We’re starting with a bit of business news in today’s 3D Printing News Briefs, then a story about metal 3D printing, and then moving along with examples of some of the amazing and innovative things people have been making with this technology. Sigma Labs has issued a letter to shareholders about some company changes, and a YouTube video introduces some new hard tool steels for 3D printing. WASP is carrying on with a major project by its Crane construction 3D printer, and a University of Minnesota professors talks about 3D printing electronics directly on skin. BMW Motorrad created 3D printed motorcycle components, and a Wisconsin sign company is using 3D printing for its products. Finally, Wrights Robotics made a full-sized, 3D printed, talking robot from a little 1980s movie called Short Circuit, and a low poly artist made some neat 3D printed chain mail.

Sigma Labs Says Goodbye to Mark Cola

Mark Cola

This past Friday, September 14th, Sigma Labs, Inc., which provides quality assurance software under the PrintRite3D brand, announced that its President, Co-Founder, and CTO Mark Cola would be retiring next month. After the news had time to settle over the weekend, the company announced the release of a letter to its shareholders from CEO and Chairman John Rice. In the letter, Rice paid tribute to everything Cola had done for the company over the years, and also assured shareholders “that the succession taking place is smooth and secure,” noting that Cola’s internal management responsibilities will be covered by Sigma’s Vice President of Engineering Darren Beckett, while Dr. Martin Piltch will take over his role on the company’s outside team of technology consultants.

“We thank Mark as founder and a leader of Sigma Labs, for creating and driving a vision of advancing the Additive Manufacturing Industry’s ‘good’ 3D manufacturing technology to become a ‘great’ high-quality manufacturing technology assured by Sigma’s IPQA,” the letter reads. “We shareholders can thank Mark for building and leading the multi-discipline technology team that is commercializing our robust data-rich analytical and interactive software – hardware tools that promise to add real value to an industry that needs such a tool. Yes, Mark now surely has the right to step back. Thank you and well done, Mark Cola!”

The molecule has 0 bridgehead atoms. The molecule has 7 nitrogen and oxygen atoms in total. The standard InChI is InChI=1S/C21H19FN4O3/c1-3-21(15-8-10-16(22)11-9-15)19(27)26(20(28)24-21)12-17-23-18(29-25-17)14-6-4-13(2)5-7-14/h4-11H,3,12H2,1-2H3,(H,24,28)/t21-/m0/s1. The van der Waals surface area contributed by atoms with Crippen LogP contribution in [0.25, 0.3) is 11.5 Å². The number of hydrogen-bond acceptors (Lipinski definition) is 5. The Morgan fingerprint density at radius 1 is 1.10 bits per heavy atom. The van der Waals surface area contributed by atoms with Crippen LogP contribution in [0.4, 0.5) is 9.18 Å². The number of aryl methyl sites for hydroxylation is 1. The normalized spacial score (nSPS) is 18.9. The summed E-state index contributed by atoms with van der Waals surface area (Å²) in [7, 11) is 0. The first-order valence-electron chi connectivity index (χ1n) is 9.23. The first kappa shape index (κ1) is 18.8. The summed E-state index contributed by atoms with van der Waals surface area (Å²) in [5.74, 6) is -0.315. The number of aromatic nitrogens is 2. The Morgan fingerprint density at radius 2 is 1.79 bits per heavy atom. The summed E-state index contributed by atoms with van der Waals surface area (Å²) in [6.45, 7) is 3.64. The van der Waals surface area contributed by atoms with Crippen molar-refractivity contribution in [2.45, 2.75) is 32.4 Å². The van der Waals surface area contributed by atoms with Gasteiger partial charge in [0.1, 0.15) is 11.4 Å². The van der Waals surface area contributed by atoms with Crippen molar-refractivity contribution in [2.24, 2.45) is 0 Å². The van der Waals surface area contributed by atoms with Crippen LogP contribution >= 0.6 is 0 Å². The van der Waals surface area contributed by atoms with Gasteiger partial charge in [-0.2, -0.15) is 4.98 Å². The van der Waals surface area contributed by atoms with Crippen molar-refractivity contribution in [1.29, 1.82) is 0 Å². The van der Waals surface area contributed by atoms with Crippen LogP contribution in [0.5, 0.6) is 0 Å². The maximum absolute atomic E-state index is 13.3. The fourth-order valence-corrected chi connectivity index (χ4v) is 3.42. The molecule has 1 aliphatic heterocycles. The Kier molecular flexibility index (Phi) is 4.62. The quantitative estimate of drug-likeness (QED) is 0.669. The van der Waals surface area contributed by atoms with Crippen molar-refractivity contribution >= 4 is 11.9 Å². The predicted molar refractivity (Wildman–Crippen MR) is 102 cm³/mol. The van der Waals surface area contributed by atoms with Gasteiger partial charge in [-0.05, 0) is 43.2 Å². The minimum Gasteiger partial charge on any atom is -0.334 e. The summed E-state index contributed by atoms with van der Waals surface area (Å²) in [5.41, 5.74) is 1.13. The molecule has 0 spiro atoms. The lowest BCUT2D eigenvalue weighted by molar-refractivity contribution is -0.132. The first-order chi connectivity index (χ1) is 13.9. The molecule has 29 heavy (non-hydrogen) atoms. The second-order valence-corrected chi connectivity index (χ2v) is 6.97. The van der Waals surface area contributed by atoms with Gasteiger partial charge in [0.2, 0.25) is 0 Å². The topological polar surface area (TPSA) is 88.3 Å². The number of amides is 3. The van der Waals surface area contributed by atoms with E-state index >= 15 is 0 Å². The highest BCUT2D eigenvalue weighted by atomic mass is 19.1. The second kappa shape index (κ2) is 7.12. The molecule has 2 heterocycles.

Here at 3DPrint.com we’ve met with Mark and have been very impressed with his deep 3D Printing knowledge and his vision on 3D printing for manufacturing and know he’ll be sorely missed at Sigma Labs.

Hard Tool Steels for SLM 3D Printing

Formetrix Metals, a brand new company I’d not heard of before today, recently posted its first video about its use of BLDRmetal steel alloys for laser powder bed fusion 3D printing. The 3D printable hard tool steel was used to make industrial dies for rolling bolt threads, after the dies made with CNC machining had failed.

After designing the dies, new BLDRmetal tool steel was used to 3D print prototypes. Once the surface finish was complete on the prototype dies, they were able to achieve high toughness and a high case hardness of up to 74 HRC.

WASP Crane Construction 3D Printing

WASP (World’s Advanced Saving Project) is well-known for its large-scale construction 3D printers, and for the last two years has been working to develop a new one, called the Crane or “the infinity 3D printer.” Evolved from the BigDelta 12M, the Crane is a modular 3D printing system with different configurations to choose from. Next month in Italy, WASP plans to present the Crane to the public in Massa Lombarda, which is where the village of Shamballa is being 3D printed.

On October 6th and 7th, a program will be held surrounding the introduction of both the WASP Crane 3D printer and the Gaia Module, a 3D printed earth house. According to WASP, Gaia is “the first module in soil ever realized with the 3d print- technology.” For more information on the event, visit the WASP website. You can see the new Crane 3D printer in action below:

3D Printing Electronics on Skin

While augmenting humans with electronics that can monitor our vitals, enhance our senses, and provide us with real-time information may sound like just an episode out of new science fiction series Glimpse, from Futurism Studios and DUST, the idea of advanced wearable electronics is not so far-fetched. Researchers like Michael McAlpine, a 3D printed electronics expert and mechanical engineering professor at the University of Minnesota, are working to improve upon existing technologies to make this fantasy a reality. This spring, McAlpine published a study that demonstrated how to 3D print electronics directly onto skin with an inexpensive, self-made 3D printer and ink made from silver flakes. Recently, Futurism interviewed McAlpine about his research, and his thoughts on the future of 3D printable electronics.